Estate administration is never simple. It is not just about administering and distributing the estate to one’s surviving spouse and family members. Keep in mind that an estate often includes any bank account, real property, personal property, or insurance policies of the deceased person. Knowing how the probate code will affect all these can be quite complicated. Even more so if your loved one died intestate, which this article will focus on.

Dying intestate

When you die without a last will and testament or a trust, the court will refer to all relevant statutes of estate law to make decisions on your behalf. Essentially, state law will determine who gets what and when they get such. This means that the wishes of the deceased person will likely not be taken into account, and such a proceeding can become a public matter.

A common example would be a loved one with two children as heirs. Without specific instructions, the assets of the estate will be divided equally and they can get their share if they are legally considered as adults. In reality, however, this is not as simple.

When you die without a valid last will and testament, the court will be appointing the guardian who will raise your minor children and manage their money until they become adults. Aside from the fact that the guardian they appoint could be a total stranger, they often charge a lot for their services.

Matters between debtors and creditors

Once your accounts and property go through the probate process, essentially everyone will know, including credit card companies, car loan companies, and other mortgage companies who could seek payment for what is owed at the time of death. Aside from valid creditors, fake creditors or predators would usually also come forward and seek payment for an inexistent debt. A Calabasas estate planning attorney can help with these legal issues.

Last wills and testaments

If you were able to create a will before you pass away, your accounts and property will be brought to the probate court but will distribute to your surviving spouse and family members once creditors are paid.

A will allows you to designate an estate executor or personal representative who shall be managing and administering accounts and property that are not held in a trust. An executor of a will is also in charge of distributing assets of the estate to any heir that you named. While you can specify who gets what, the fact that the court will oversee the process makes it difficult for your beneficiaries to maintain full privacy.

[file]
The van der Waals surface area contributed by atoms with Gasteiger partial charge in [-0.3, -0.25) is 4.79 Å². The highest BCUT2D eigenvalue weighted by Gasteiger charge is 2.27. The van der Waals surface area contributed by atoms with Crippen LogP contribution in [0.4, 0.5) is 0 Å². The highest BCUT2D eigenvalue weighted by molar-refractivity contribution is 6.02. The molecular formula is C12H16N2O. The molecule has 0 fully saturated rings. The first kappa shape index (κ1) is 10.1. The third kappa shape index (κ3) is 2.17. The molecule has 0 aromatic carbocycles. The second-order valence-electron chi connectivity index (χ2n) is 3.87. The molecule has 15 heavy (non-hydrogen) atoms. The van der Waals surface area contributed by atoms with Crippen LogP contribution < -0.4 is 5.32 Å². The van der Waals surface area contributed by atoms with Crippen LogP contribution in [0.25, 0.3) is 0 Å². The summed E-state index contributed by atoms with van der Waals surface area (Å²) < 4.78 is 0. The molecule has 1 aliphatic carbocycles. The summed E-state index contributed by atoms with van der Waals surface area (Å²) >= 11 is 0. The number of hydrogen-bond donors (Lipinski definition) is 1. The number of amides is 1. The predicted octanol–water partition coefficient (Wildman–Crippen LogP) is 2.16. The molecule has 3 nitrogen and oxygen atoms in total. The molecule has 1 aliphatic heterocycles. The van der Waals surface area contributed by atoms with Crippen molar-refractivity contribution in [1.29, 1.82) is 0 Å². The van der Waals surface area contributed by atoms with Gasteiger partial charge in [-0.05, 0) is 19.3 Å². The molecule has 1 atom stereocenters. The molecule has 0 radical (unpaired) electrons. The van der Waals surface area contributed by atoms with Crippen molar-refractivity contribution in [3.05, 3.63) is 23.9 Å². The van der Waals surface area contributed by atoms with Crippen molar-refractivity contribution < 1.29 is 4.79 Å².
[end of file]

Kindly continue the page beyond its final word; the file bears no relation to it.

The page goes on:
Revocable living trusts

Setting up trust documents involves naming a trustee (who shall be managing your affairs) and specifying instructions on transferring accounts and property held in trust.

Since trusts are not public legal documents, they are useful in maintaining privacy. Specifically, setting up a trust will allow your loved ones to maintain their privacy after death by avoiding probate issues. As long as the revocable living trust is properly funded, your loved ones can avoid probate procedures and paperwork at the time of death. A Calabasas estate planning attorney can explain this in more detail.

Seek legal assistance

The legal process for transferring estate property and naming an heir who will inherit estate assets (or someone who will carry out the wishes of a decedent) is not easy. While making a will can indeed allow one to distribute assets of the estate to heirs, sometimes such inheritance can still be probated. Additionally, when someone dies, a loved one may contest a will (bring it to court for a supposed lack of validity). Depending on the circumstance, the court could decide to administer the estate of the deceased as if he or she died intestate.

At the same time, however, there are instances where having an executor of a will becomes more advantageous. As such, it is advisable to consult with a Calabasas estate planning attorney for legal advice.

If you need an attorney from a law firm specializing in the above, call us. Our Calabasas estate planning attorney at Moschetti Law can help with your estate planning needs and need for legal representation.

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